CF students create own music

The recent pops concerts have highlighted the many musical talents of CFHS students, but one still that may have gone overlooked is that many of these same students have also developed talents in writing the songs they perform.

Evan Fairbanks, a senior who has been in a few bands and has even recorded two CDs, writes all kinds of music. “I have so much respect for nearly every genre that I just end up borrowing elements from all of them,” Fairbanks said.

 

Senior Evan Fairbanks has written songs for a number of projects, including this band he is a part of. (Lexy Abbas photo)

Fairbanks just loves writing music that can’t be labeled. “I don’t like labeling my music because once you declare yourself to be a certain genre then you can get trapped and just end up limiting yourself, when in reality, music is self-expression and nobody just feels one emotion their whole lives. The songs should be spectral,” Fairbanks said.

Inspiration for music can come from anywhere. Sophomore John Nicol also loves to write his own music. He has written seven songs, including “You,” “Papa’s Song” and “Resolutions.” “Probably my favorite song I’ve written would be called “Spotlight.”  My favorite lyrics I’ve ever written are from this song. They are, ‘I’ve been told and told, don’t follow the broken road, but I went anyway.’ I wrote it after I had been told that music probably won’t get me anywhere in life. I decided that I need to write a song to prove them wrong, and that’s the theme of the song,” Nicol said.

Fairbanks said he draws ideas from many sources. “Inspiration is everywhere. Literally everything in my life is inspiring in some way to write music. A lot of my music is written based on poems that I’ve made, but everything works. I’ll draw a picture based on how the music makes me feel, and that’ll give me an idea for lyrics. Anything can be a song as long as it’s passionate and powerful in some way,” Fairbanks said.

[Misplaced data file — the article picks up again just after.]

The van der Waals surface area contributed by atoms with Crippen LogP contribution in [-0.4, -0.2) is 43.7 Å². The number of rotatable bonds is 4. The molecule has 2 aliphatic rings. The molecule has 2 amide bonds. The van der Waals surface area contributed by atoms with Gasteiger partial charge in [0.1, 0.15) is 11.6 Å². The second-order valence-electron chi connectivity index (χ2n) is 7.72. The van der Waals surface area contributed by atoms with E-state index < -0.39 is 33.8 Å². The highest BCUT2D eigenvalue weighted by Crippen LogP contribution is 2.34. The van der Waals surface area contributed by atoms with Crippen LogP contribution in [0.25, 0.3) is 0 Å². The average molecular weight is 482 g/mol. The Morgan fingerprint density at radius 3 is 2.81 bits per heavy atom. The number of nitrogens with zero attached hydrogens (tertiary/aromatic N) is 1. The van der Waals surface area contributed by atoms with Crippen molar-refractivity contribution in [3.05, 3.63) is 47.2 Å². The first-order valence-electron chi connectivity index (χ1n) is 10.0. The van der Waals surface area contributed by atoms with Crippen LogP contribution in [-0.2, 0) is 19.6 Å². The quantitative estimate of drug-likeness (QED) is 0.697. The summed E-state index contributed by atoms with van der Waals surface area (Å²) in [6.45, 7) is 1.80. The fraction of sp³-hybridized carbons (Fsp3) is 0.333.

Performing can be a really terrifying yet exhilarating experience. Especially performing original music. Junior Abigail Rowland wrote and performed an original song at the pops concert this year. “I wanted to perform the song because I wanted to dedicate the song to all the seniors, who I’m going to miss a lot next year. Performing it was a little scary. I had never played in front of so many people before singing my own song.

Rowland got the inspiration for the song when she had to move away the summer before her sophomore year. “The name of the song is ‘you taught me how to dance,’ and I wrote it for all my friends in Colorado right before we moved away to Iowa,” Rowland said.

Some students have found the songwriting process to be challenging. “Recently I’ve had trouble putting chords to go with the lyrics I write, but usually it’s more difficult the other way around, putting lyrics with the chords. I would also say that another difficulty would be persevering. I often come up with a great set of lyrics, but then just give up on the song because I can’t think of any more. Then it gets lost, or I forget about it. I hate when that happens,” Nicol said.

Perseverance is key in writing music. “There’s always that song that you just can’t get to sound the way that you want it to. It just doesn’t quite have that punch or that hook or that feeling that you want it to possess, but challenging yourself is always rewarding. Once you master a new technique or style, it’s so amazing to realize how much you’ve improved,” Fairbanks said.

Music can always connect with people in some way. “You shouldn’t worry about if somebody else might or might not understand it because it’s abstract or really personal. The song is about what you’re trying to convey, and there will be people who can connect with it. I mean, we’ve never been cheated on by any of Taylor Swift’s ex-boyfriends, but we still feel for her when she sings about them,” Fairbanks said.

All three of these students have a passion for music. “Music is how you amplify your feelings in a positive way. If you’re happy, you play happy songs and feel better. If you’re sad or angry, you play sad or angry songs and feel better. Writing music is a way to explain yourself in a way that can’t really be explained. You just feel it, and it feels so right,” Fairbanks said. “The fact that you’re creating something that you can be proud of is so incredible, and performing your own songs live is one of the greatest feelings ever. Even if the crowd thinks you suck, they’re wrong, because you rock. That’s that.”

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